An eye for rust

Artful decay

As an aficionado of texture, when I came upon this old shack, I was in seventh heaven. Consider that great rusty barrel, the rain-stained wood, the stovepipe hanging at an angle, that old window missing one pane, the tattered, rusting side-panels. It was perfect!

And then I discovered why is was perfect. It’s not real. This sheep herder’s cabin, nestled among a grove of eucalyptus trees, is a carefully constructed movie set. All that rust is man-made, as was the angle of the stovepipe and the metal patches about to fall to the ground. All were built with an eye toward illusion.

I decided I liked it anyway. How could I not admire an artist with an eye for rust!

And now we welcome the new year.
Full of things that have never been.
~Rainer Maria Rilke~

 

In the midst of winter

aspen grove in summer

One of the true joys of photography is that it refreshes the mind’s eye with things half-remembered, yet totally true.

This picture of an aspen grove was taken one hot summer morning. The hiker and her dog ahead of me are enjoying the beautiful summer weather with me, a light breeze blowing, the heat on our shoulders. It reminds me that although winter is with us, it won’t last forever.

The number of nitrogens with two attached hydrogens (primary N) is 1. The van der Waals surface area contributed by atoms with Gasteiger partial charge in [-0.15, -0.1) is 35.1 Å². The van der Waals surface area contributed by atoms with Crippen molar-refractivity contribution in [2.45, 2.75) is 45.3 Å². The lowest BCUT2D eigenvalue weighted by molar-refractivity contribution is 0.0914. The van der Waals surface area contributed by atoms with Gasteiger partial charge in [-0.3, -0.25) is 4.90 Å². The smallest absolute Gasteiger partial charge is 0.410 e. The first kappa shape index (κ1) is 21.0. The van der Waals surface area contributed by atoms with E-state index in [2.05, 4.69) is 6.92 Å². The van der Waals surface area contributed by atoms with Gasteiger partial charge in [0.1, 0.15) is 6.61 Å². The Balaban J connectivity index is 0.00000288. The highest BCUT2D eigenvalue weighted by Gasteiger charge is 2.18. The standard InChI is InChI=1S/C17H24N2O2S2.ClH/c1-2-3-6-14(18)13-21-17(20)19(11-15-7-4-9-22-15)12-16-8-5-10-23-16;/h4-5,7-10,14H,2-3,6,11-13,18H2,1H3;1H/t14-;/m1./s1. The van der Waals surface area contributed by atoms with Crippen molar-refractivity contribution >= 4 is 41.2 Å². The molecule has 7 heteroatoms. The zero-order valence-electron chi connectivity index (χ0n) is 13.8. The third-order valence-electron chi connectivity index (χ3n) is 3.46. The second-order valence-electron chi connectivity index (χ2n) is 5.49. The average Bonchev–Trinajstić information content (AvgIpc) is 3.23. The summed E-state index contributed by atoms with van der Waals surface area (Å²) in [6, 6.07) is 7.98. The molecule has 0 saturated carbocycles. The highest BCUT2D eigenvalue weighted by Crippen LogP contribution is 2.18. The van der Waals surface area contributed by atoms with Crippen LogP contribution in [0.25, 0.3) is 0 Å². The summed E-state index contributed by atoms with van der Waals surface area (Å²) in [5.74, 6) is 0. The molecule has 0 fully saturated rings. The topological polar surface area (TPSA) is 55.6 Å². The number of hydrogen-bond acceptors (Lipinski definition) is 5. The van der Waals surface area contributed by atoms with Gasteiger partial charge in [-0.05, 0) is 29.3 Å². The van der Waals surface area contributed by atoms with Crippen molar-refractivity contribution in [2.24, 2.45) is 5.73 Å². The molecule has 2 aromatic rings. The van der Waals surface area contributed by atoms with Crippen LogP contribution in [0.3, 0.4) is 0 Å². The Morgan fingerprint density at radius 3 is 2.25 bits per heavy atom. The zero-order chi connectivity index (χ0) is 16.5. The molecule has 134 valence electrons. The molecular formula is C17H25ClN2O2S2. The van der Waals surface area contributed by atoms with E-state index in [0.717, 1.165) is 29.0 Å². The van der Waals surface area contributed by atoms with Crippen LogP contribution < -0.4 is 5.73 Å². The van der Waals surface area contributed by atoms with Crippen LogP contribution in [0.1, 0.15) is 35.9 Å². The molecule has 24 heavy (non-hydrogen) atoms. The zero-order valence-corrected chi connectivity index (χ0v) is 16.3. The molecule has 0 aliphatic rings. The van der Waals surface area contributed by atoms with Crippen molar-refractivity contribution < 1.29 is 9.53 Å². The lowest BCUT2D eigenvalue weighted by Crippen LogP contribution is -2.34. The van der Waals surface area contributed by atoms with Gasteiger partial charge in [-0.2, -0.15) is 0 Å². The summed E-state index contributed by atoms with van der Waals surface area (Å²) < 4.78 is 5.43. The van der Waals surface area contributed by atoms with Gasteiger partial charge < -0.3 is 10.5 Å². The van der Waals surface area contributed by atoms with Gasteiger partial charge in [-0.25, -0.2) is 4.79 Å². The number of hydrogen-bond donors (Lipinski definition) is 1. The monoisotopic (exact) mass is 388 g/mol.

It seems to me that our minds travel in a straight-line projection of the future most of the time. If things are good, they’ll be that way forever, our imagination insists. Or worse, if they are BAD, they will only get worse. That’s the way it always happens.

Or does it?

In addition to a “Gratitude Journal” I sometimes keep an anxiety list to review from time to time. What I have discovered is that the things I worry about most rarely come to pass.

What a waste of good brain cells, to worry so!

Things are getting faster and faster
and stranger and stranger
and it’s almost comforting to think that
some sort of crystal moment will arrive
and a new order will snap out
and suddenly
everything will be different.

~William Gibson, science fiction author~